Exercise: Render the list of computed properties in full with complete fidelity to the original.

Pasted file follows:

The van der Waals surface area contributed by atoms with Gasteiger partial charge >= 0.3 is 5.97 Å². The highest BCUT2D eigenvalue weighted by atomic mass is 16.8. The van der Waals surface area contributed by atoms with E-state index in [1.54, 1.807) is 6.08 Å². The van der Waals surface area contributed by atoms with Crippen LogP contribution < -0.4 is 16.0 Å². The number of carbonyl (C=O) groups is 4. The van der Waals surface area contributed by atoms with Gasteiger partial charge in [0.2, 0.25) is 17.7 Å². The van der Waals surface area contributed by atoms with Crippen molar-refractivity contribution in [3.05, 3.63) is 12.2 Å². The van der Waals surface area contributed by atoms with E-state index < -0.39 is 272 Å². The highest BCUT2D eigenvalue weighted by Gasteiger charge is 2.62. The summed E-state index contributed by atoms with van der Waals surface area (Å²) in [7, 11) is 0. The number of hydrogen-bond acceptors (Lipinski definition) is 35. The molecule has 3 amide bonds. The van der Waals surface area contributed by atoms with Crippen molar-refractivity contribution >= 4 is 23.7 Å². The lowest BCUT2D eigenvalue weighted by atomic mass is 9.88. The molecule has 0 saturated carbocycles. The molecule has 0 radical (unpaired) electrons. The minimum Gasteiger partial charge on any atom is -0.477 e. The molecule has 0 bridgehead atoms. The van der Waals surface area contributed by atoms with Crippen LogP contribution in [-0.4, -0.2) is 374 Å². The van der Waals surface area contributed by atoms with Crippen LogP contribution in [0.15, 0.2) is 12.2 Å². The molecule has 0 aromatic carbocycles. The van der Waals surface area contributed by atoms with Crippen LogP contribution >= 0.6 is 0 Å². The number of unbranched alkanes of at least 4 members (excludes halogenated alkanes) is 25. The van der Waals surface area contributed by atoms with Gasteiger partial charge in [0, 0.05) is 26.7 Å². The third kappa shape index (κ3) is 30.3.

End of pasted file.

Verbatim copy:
The van der Waals surface area contributed by atoms with Gasteiger partial charge >= 0.3 is 5.97 Å². The highest BCUT2D eigenvalue weighted by atomic mass is 16.8. The van der Waals surface area contributed by atoms with E-state index in [1.54, 1.807) is 6.08 Å². The van der Waals surface area contributed by atoms with Crippen LogP contribution < -0.4 is 16.0 Å². The number of carbonyl (C=O) groups is 4. The van der Waals surface area contributed by atoms with Gasteiger partial charge in [0.2, 0.25) is 17.7 Å². The van der Waals surface area contributed by atoms with Crippen molar-refractivity contribution in [3.05, 3.63) is 12.2 Å². The van der Waals surface area contributed by atoms with E-state index < -0.39 is 272 Å². The highest BCUT2D eigenvalue weighted by Gasteiger charge is 2.62. The summed E-state index contributed by atoms with van der Waals surface area (Å²) in [7, 11) is 0. The number of hydrogen-bond acceptors (Lipinski definition) is 35. The molecule has 3 amide bonds. The van der Waals surface area contributed by atoms with Crippen molar-refractivity contribution >= 4 is 23.7 Å². The lowest BCUT2D eigenvalue weighted by atomic mass is 9.88. The molecule has 0 saturated carbocycles. The molecule has 0 radical (unpaired) electrons. The minimum Gasteiger partial charge on any atom is -0.477 e. The molecule has 0 bridgehead atoms. The van der Waals surface area contributed by atoms with Crippen LogP contribution in [-0.4, -0.2) is 374 Å². The van der Waals surface area contributed by atoms with Crippen LogP contribution in [0.15, 0.2) is 12.2 Å². The molecule has 0 aromatic carbocycles. The van der Waals surface area contributed by atoms with Crippen LogP contribution >= 0.6 is 0 Å². The number of unbranched alkanes of at least 4 members (excludes halogenated alkanes) is 25. The van der Waals surface area contributed by atoms with Gasteiger partial charge in [0, 0.05) is 26.7 Å². The third kappa shape index (κ3) is 30.3.